The starter is also an option, but one that you MUST replace with a poolish if you omit. A Poolish is essentially a pre-ferment, or another starter- It just hasn’t aged and gotten sour the way a proper sourdough starter does. If you don’t have a starter in your home because you don’t make sourdough often enough, the poolish is the answer to this dilemma. Making the poolish will add time to this recipe, as you need it before anything else. However, it can be done in a pinch very quickly. Just mix all the ingredients together, cover, and let sit in a warm space until it’s nice a bubbly and even risen a little. You could even do this the night before and let it really ferment, but if you plan on letting it sit longer than 12 hours, stick it in the fridge to slow down the process a bit.
The starter in this has a note beside it, “100% Hydration”. This hydration note has to do with how thick, or dry, your starter is. Most sourdough lovers begin with a 100% hydration starter, so many sourdough recipes found online will use this. It’s simple. 100% hydration means that, according to weight, there are equal amounts of water and flour. This is when Baker’s Math becomes a useful tool.
In baker’s math, flour is god. Everything is measured against flour, and flour in a recipe is always stated as being 100%. Nothing compares to Flour this way. You will never see flour as 70% in a bread recipe. It is 100%, end of story. You will see, however, that this recipe has more starter than flour in it. That’s because in baking, you can go over 100% (but not with flour). It may be tricky, but just remember flour is 100%, and this: Everything is measured against the flour. For example, let’s look at the starter in this recipe. It calls for 610g of starter, while the total flour weight (both bread flour and whole wheat) adds up to just 541g. Math tells us that dividing 610 by 541 gives us 1.12, or 112%. If you look at that closely, it makes sense. There is obviously more mass in the starter than the flour, so of course it’s worth 112% of the weight of the flour.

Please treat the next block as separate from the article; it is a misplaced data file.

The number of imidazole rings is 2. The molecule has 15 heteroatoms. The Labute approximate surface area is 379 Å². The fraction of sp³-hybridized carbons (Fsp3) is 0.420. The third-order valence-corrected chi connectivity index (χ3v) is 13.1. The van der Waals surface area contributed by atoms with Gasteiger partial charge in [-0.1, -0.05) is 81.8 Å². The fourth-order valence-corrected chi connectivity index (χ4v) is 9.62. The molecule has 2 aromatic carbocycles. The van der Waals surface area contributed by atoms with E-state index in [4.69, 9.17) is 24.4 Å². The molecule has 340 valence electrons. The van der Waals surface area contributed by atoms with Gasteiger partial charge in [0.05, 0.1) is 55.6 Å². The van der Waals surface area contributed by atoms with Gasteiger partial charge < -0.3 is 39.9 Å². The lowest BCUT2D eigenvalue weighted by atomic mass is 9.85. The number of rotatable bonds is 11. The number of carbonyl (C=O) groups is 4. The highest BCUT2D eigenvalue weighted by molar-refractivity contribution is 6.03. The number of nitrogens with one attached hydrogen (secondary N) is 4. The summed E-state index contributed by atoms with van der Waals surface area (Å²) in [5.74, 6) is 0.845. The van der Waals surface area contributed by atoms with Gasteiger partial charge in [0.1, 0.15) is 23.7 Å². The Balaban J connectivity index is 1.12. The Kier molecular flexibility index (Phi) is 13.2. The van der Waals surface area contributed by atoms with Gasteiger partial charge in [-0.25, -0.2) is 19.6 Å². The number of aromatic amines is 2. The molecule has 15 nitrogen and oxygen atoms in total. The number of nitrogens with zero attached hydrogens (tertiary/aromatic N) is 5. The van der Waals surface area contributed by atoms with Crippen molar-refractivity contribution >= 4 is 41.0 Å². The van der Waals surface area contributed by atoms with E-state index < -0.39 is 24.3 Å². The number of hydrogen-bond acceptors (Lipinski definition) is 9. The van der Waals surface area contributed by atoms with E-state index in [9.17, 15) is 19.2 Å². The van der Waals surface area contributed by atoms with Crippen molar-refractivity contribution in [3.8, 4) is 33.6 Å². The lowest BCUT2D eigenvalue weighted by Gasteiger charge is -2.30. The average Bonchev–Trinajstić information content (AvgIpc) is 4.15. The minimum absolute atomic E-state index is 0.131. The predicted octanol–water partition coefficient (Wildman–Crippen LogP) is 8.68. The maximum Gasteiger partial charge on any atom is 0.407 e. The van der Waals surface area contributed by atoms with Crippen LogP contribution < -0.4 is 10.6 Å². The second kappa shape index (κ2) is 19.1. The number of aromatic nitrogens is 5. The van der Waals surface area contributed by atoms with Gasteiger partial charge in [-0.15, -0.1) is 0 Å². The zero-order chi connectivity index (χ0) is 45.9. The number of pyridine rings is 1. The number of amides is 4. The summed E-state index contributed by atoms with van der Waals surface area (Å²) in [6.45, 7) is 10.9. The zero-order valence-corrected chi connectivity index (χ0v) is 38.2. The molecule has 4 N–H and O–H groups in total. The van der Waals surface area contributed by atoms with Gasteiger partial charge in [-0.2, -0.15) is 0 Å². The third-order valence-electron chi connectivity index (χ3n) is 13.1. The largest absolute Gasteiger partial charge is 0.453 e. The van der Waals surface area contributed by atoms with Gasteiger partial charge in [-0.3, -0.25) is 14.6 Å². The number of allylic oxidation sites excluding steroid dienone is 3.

Bring the same concept to the water content. This recipe calls for 395g of water. When you divide 395 by 541 (the flour weight), you get .73, or 73%. The water is worth 73% of the mass of the flour.
This is Baker’s math, and it’s useful when it comes to both scaling, and understanding how one type of bread is different from another. This Ciabatta has a decently high hydration and starter compared to a firmer dough that may only have 55-60% water in it and 70% starter (which also adds moisture, since it too has water). When it comes to scaling a recipe, you can use the baker’s math to make sure your proportions are correct and you don’t end up with a different kind of bread than you intended.
Working with bread is a tricky business, and takes a long learning curve that changes every time you alter anything from flour to temperature and tools. Describing it to a young girl working with us at the bakery right now, I told her that bread requires praise and sucking up. If you don’t treat it properly, it will refuse to cooperate with you. Treat it right, listen to what the dough is telling you, and you will be rewarded. But it takes time to get the feel of it and understand it’s language. Fortunately for those starting out, flour can be pretty cheap, so don’t be afraid to try something over and over again to get it right.